After obtained my higher surgical degree I spent six months in India before going to Africa. Like a good boy I was up to date with vaccinations and all those necessary things before I left for India. I was ready for my life in Africa!
We flew along the Arabian coast line at the same speed as the day was starting – travelling East to West. All the way the sun shining on the cliffs was magnificent. Flying into Addis Ababa was green and so much like Australia with all the gum trees. Our two young boys were able to stretch out and sleep all the way from Karachi, which was bliss for us.
The landing was smooth; the passage through Immigration was not. Well, it was for my wife and the two boys. They were allowed through, were met by the mission heavies and taken to where we were to stay, whereas I was arrested. I was put into quarantine because my cholera injection was one day over the six months expiry time. All my arguments fell on deaf ears. My wife and the boys had had no problems in entering as they had joined me in India several months into my stay there and had their shots just before they left.In the quarantine station I met a Greek (I think) doctor who agreed with my very logical argument that the injection is not 100% effective and the six months is not exact to the day. He gave me a booster injection and sent me to where my wife and children were.
While not being usually very tearful, having been told that I would be sequestered for six weeks, she was crying buckets full. Tears rapidly turned to joy.
We had a few days to acclimatise before we were due to head south to the place I was to work. We had needed to buy five years clothes, kitchen stuff, linen etc. The two growing boys would need a lot of extra clothes. Things were very different in Africa 55 years ago and few things were available in the shops. Hospital expected requirements had to be ordered 6 months ahead of their needed date. We had planned to stay for 5 years. So, although we flew, 16 boxes had been sent ahead by ship.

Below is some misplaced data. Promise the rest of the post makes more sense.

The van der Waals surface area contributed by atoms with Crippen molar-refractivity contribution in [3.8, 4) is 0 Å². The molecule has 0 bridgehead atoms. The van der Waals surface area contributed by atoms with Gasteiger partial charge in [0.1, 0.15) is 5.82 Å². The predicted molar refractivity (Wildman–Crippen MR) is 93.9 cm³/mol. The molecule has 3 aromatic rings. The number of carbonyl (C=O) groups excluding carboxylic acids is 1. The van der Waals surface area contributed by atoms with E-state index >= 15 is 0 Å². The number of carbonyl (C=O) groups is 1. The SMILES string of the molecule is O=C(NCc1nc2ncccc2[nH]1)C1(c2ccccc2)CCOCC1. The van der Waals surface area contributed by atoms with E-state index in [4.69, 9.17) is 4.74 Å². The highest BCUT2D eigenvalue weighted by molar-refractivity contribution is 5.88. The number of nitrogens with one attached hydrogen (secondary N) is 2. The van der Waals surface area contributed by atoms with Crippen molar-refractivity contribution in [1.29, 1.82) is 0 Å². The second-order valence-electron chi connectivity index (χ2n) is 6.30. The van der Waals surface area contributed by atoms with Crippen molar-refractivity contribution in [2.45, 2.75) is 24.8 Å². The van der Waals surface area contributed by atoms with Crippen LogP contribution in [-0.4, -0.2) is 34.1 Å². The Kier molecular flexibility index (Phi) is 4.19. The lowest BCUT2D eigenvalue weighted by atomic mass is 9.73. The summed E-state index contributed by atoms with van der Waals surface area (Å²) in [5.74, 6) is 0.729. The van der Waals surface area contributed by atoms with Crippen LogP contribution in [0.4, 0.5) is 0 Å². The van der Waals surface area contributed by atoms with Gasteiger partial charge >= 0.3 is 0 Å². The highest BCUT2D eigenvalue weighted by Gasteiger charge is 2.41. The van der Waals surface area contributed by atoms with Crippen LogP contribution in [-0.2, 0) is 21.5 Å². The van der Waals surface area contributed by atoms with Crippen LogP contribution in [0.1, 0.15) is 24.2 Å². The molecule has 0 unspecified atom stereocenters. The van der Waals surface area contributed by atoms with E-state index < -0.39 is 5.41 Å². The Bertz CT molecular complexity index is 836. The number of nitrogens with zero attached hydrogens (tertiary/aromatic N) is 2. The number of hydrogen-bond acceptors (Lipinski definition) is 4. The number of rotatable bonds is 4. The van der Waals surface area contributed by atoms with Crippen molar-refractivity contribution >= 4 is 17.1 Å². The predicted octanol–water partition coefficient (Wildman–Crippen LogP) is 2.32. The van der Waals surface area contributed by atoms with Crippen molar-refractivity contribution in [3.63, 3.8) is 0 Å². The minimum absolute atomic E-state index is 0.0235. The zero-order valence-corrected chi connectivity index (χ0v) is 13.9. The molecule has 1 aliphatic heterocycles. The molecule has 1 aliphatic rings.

We had to go to many offices over a couple of days to get it through customs but we were not charged duty. Foreign workers were very welcome at that time. There were 300 doctors for 30 million people and few of the 300 were trained surgeons.
Ten days after arriving in the country we were taken down to the hospital in which I was to work. There was a leprosarium with 700 inpatients plus an outpatient service. Many lepers had moved into the surrounding area as we were the only leprosarium in the southern region. There was also a 30 bed general hospital with an outpatient service with an average attendance of about 100/day. There was one doctor, 5 trained nurses and many national workers, including a number of trained dressers. Some other time I might say how we managed it all. I was to replace the one doctor who was leaving in 2 weeks on a years break.
We arrived at 3 in the afternoon. The doctor’s wife gave us afternoon tea. The doctor had some emergencies which he wanted me to see – as they needed surgery immediately!
We got home for supper at midnight having seen a number of patients and performed 3 operations. Two of which I recall – an urgent Caesarean Section and a bowel resection on a 16yo girl with a large mass obstructing the right side of her colon.
That was the start of a marathon run lasting several years.
Please don’t comment on the masks. I had operated on the patient seen in the background and was just preparing something on the second patient – a child – he too was asleep. Due to lack of staff to watch people adequately we sometimes ad even 3 patients in the OR. One being operated on and the others(s) being observed. From the greyness of the sideburns I can tell this was in my second trip. On the first trip – no grey, then white sideburns, then eventually all white! (I cut the kid out of the picture as he was not appropriately dressed).
7 thoughts on “An introduction to Life in Africa”
In 1977 I arrived in Sudan with an out-of-date typhoid or cholera vaccination—I don’t remember which. They gave me a jab at the border. Even then I wondered how many people had been on the receiving end of that needle.
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I’ll tell you one day about a cholera epidemic when we vaccinated 118,000 people in 3 weeks using older school kids as the vaccinators. We treated 930 cases in 4 weeks!
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Wow, look forward to reading that heroic effort.
not today but soon!